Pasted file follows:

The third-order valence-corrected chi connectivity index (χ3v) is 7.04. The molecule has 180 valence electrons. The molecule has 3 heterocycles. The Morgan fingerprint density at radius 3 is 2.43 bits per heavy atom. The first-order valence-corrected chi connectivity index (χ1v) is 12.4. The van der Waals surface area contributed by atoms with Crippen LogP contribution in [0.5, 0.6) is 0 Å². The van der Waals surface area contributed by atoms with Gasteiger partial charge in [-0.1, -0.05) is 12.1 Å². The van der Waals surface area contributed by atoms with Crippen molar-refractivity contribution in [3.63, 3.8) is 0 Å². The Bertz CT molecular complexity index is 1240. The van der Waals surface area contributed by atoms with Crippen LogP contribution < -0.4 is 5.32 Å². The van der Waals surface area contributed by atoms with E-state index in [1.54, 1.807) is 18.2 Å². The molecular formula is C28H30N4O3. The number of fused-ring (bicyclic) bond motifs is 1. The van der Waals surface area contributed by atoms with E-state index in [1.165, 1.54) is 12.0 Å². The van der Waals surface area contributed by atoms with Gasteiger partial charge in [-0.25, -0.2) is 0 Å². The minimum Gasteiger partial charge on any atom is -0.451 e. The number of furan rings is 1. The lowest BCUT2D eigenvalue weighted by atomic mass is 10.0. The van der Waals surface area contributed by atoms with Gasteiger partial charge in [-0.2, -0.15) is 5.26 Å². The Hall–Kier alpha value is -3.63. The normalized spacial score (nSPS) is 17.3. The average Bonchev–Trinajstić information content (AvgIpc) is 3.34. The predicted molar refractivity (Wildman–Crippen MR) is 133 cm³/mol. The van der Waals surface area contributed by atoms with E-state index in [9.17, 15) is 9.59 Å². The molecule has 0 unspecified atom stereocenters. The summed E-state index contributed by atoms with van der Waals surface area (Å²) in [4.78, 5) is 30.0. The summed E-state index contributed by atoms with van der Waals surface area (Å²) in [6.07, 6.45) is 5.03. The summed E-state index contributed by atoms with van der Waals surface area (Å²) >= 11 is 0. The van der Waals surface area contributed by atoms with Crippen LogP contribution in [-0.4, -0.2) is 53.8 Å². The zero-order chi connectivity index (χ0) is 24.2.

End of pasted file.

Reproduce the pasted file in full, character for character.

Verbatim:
The third-order valence-corrected chi connectivity index (χ3v) is 7.04. The molecule has 180 valence electrons. The molecule has 3 heterocycles. The Morgan fingerprint density at radius 3 is 2.43 bits per heavy atom. The first-order valence-corrected chi connectivity index (χ1v) is 12.4. The van der Waals surface area contributed by atoms with Crippen LogP contribution in [0.5, 0.6) is 0 Å². The van der Waals surface area contributed by atoms with Gasteiger partial charge in [-0.1, -0.05) is 12.1 Å². The van der Waals surface area contributed by atoms with Crippen molar-refractivity contribution in [3.63, 3.8) is 0 Å². The Bertz CT molecular complexity index is 1240. The van der Waals surface area contributed by atoms with Crippen LogP contribution < -0.4 is 5.32 Å². The van der Waals surface area contributed by atoms with E-state index in [1.54, 1.807) is 18.2 Å². The molecular formula is C28H30N4O3. The number of fused-ring (bicyclic) bond motifs is 1. The van der Waals surface area contributed by atoms with E-state index in [1.165, 1.54) is 12.0 Å². The van der Waals surface area contributed by atoms with Gasteiger partial charge in [-0.25, -0.2) is 0 Å². The minimum Gasteiger partial charge on any atom is -0.451 e. The number of furan rings is 1. The lowest BCUT2D eigenvalue weighted by atomic mass is 10.0. The van der Waals surface area contributed by atoms with Gasteiger partial charge in [-0.2, -0.15) is 5.26 Å². The Hall–Kier alpha value is -3.63. The normalized spacial score (nSPS) is 17.3. The average Bonchev–Trinajstić information content (AvgIpc) is 3.34. The predicted molar refractivity (Wildman–Crippen MR) is 133 cm³/mol. The van der Waals surface area contributed by atoms with E-state index in [9.17, 15) is 9.59 Å². The molecule has 0 unspecified atom stereocenters. The summed E-state index contributed by atoms with van der Waals surface area (Å²) in [4.78, 5) is 30.0. The summed E-state index contributed by atoms with van der Waals surface area (Å²) in [6.07, 6.45) is 5.03. The summed E-state index contributed by atoms with van der Waals surface area (Å²) >= 11 is 0. The van der Waals surface area contributed by atoms with Crippen LogP contribution in [-0.4, -0.2) is 53.8 Å². The zero-order chi connectivity index (χ0) is 24.2.